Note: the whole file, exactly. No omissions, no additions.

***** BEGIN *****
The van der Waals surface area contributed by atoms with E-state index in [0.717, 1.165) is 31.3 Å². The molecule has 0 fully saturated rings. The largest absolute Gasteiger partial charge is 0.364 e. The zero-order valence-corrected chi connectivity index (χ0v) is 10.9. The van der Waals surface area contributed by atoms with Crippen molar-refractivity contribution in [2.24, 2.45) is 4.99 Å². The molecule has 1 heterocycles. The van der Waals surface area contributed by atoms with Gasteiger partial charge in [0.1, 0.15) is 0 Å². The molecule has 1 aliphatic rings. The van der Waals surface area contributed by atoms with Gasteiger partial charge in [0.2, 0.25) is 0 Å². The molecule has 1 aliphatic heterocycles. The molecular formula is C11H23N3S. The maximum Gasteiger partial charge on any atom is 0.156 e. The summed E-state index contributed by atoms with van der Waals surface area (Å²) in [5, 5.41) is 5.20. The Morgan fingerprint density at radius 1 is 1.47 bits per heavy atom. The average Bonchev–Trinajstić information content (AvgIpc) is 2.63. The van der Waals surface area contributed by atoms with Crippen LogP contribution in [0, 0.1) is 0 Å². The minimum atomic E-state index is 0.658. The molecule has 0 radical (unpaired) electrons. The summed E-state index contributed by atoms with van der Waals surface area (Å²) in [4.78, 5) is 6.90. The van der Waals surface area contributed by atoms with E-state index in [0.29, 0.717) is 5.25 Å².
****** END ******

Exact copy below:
The van der Waals surface area contributed by atoms with E-state index in [0.717, 1.165) is 31.3 Å². The molecule has 0 fully saturated rings. The largest absolute Gasteiger partial charge is 0.364 e. The zero-order valence-corrected chi connectivity index (χ0v) is 10.9. The van der Waals surface area contributed by atoms with Crippen molar-refractivity contribution in [2.24, 2.45) is 4.99 Å². The molecule has 1 heterocycles. The van der Waals surface area contributed by atoms with Gasteiger partial charge in [0.1, 0.15) is 0 Å². The molecule has 1 aliphatic rings. The van der Waals surface area contributed by atoms with Gasteiger partial charge in [0.2, 0.25) is 0 Å². The molecule has 1 aliphatic heterocycles. The molecular formula is C11H23N3S. The maximum Gasteiger partial charge on any atom is 0.156 e. The summed E-state index contributed by atoms with van der Waals surface area (Å²) in [5, 5.41) is 5.20. The Morgan fingerprint density at radius 1 is 1.47 bits per heavy atom. The average Bonchev–Trinajstić information content (AvgIpc) is 2.63. The van der Waals surface area contributed by atoms with Crippen LogP contribution in [0, 0.1) is 0 Å². The minimum atomic E-state index is 0.658. The molecule has 0 radical (unpaired) electrons. The summed E-state index contributed by atoms with van der Waals surface area (Å²) in [4.78, 5) is 6.90. The van der Waals surface area contributed by atoms with E-state index in [0.29, 0.717) is 5.25 Å².